Reparations task force proposing a ‘down payment’ due to possibly ‘lengthy’ disbursement process

As the California Reparations Task Force advanced toward final recommendations, their latest report called for distributing “substantial” handouts in advance of calculating “losses.”

With a July 1 deadline drawing nearer for the task force to submit its report to the California legislature, that black residents will be getting some form of payment from their state would appear to be a foregone conclusion. In the meantime, with estimates suggesting a final sum close to $800 billion, members have proposed a “down payment” to ameliorate the situation.

Ahead of Saturday’s meeting at Mills College at Northeastern University in Oakland to vote on the proposals that included recommendations on cashless bail, the task force released more than 500 pages of documents outlining plans to calculate what eligible black Californians are due.

“Given that the process of calculating the amount of some of the losses and determining the methods and structure for issuing payments could involve a lengthy process, the task force further recommends that the legislature make a ‘down payment’ with an immediate disbursement of a meaningful amount of funds to each member of the eligible class,” it read.

These payments were described as “substantial” and “the beginning of a conversation about redressing the economic and societal harm of historical injustices, not the end of it.”

Some estimates proposed per person, per year included $2,352 to make up for supposed losses caused by alleged over-policing and $3,366 related to “discriminatory lending and zoning.” Another figure presented was $13,619 for “injustices and discrimination in health” alongside $77,000 for black-owned business losses.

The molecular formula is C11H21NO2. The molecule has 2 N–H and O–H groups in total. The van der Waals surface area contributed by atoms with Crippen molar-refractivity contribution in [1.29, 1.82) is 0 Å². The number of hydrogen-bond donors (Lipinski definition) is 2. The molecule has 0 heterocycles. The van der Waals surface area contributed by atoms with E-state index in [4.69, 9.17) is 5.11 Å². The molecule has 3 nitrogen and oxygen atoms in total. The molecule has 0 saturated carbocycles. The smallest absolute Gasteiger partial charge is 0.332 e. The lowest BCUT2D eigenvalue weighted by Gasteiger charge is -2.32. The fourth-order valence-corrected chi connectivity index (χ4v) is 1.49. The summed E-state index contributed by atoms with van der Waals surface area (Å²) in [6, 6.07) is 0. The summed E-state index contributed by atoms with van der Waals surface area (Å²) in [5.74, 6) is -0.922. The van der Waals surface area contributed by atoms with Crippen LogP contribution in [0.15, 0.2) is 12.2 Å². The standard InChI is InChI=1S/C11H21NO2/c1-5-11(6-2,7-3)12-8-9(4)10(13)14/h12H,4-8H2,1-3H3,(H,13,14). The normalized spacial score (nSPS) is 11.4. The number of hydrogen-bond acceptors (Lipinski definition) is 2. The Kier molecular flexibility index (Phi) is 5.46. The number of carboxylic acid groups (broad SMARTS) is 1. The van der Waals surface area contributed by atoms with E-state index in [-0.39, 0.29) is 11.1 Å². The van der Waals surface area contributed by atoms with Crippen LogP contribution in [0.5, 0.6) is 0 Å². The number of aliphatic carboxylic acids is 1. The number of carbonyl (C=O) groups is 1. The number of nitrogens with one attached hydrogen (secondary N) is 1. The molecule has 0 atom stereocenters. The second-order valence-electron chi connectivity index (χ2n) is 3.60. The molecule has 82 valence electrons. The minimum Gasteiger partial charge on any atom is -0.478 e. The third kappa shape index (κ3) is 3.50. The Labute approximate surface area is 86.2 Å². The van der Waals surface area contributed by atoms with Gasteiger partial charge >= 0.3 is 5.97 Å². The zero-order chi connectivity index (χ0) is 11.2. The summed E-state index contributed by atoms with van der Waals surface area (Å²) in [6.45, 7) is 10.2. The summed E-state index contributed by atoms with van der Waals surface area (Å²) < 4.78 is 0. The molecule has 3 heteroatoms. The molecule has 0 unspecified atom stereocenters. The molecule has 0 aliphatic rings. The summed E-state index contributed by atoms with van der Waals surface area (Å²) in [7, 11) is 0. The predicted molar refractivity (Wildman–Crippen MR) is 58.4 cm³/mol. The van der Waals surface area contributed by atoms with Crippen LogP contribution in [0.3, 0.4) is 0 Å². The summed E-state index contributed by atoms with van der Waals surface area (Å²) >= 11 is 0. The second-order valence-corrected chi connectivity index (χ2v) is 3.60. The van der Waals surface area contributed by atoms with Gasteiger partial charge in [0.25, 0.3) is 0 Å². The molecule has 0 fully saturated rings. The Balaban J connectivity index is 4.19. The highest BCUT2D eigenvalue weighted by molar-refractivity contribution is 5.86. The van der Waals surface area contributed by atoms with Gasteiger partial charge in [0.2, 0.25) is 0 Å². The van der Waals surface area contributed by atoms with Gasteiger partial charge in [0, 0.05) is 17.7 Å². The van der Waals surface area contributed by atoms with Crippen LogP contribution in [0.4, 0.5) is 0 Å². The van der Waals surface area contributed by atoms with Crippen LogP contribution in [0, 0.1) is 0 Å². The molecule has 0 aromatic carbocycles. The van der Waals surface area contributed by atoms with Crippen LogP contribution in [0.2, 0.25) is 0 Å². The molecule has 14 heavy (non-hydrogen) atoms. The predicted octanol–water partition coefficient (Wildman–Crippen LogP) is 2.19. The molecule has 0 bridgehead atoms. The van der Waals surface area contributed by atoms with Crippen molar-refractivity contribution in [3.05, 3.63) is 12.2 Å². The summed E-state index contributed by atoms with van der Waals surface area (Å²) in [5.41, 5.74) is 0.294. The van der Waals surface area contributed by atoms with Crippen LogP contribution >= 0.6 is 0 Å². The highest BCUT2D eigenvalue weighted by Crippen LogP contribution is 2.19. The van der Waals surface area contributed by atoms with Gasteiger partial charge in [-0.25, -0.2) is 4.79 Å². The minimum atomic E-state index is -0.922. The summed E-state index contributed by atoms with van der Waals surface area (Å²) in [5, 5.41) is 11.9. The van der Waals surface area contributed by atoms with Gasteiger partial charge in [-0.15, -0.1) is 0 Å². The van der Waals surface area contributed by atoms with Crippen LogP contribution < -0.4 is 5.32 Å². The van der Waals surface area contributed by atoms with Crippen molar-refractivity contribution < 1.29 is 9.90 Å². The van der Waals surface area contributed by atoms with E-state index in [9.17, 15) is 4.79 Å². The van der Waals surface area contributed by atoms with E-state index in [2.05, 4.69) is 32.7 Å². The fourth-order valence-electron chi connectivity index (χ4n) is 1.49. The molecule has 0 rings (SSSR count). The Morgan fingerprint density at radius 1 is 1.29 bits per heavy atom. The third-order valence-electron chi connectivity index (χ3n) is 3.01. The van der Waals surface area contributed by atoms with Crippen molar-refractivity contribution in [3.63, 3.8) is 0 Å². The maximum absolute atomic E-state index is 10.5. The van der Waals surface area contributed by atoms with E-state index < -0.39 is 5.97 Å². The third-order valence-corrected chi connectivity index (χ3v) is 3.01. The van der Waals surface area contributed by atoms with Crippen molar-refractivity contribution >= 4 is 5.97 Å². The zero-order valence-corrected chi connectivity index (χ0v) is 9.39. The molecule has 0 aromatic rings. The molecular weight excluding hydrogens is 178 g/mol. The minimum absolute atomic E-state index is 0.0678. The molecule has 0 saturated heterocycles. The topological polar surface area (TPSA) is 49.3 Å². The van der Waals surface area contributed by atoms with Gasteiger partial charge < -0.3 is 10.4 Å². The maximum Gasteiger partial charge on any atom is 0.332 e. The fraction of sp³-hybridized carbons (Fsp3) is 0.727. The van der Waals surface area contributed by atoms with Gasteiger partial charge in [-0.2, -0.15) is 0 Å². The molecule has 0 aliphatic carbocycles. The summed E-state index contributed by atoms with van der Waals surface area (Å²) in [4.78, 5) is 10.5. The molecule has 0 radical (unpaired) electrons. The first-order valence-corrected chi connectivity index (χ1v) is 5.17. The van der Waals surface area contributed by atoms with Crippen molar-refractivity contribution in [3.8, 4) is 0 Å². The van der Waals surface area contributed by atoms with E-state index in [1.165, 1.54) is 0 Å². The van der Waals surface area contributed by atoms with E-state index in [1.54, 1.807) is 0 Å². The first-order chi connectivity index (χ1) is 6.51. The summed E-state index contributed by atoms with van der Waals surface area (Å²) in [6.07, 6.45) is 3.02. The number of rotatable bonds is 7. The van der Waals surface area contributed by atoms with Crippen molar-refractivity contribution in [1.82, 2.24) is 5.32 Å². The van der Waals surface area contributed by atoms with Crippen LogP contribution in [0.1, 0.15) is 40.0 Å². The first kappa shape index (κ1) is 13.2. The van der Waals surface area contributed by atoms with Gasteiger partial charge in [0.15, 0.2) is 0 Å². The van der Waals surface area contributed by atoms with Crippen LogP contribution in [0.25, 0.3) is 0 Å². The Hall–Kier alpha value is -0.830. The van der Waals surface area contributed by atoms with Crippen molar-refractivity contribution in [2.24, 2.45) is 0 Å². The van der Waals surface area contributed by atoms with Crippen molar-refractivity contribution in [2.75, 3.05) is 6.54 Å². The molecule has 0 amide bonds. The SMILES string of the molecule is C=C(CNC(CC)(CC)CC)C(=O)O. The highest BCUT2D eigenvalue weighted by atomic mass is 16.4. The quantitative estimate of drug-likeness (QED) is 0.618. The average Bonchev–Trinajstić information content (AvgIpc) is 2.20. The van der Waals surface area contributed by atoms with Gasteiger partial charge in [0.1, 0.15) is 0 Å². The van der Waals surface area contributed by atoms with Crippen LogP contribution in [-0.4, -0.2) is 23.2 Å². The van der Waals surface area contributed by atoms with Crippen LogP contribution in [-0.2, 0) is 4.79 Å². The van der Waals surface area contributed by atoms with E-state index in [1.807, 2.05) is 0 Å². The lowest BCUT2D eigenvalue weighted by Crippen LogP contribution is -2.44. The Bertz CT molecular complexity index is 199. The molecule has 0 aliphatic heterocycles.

Previous reports on the task force, assembled under the direction of Gov. Gavin Newsom in September 2020, determined that eligible residents may receive no less than $223,000 should the legislature advance the recommendations and, with an annual budget of $300 billion, the state would invariably have to raise taxes to fund such a plan.

On top of the proposed handouts and measures, which if agreed upon Saturday will move into the final report, the task force also pressed for the state of California to issue a formal apology to black residents.

The report stated in part, “Reparative apologies situate the harms of the past in society’s present injustices, pay tribute to victims, and encourage communal reflection to ensure the historic wrongs are never forgotten and never repeated.”

“Apologies alone are inadequate to provide justice to victims or redress wrongs,” it later noted. “But when combined with material forms of reparations, apologies provide an opportunity for communal reckoning with the past and repair for moral, physical, and dignitary harms. An effective apology should both acknowledge and express regret for what was done to victims and their relatives and take responsibility for the culpability of the apologizing party.”

Oft noted, slavery was never even legal in California. That fact hasn’t stopped individual cities within the Golden State from working out their own plans for reparations at the local level, including in San Francisco where a proposed $5 million payout would be handed over to those eligible. Eligibility was based on California residency and did not require a recipient’s ancestors to have been slaves.


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Kevin Haggerty


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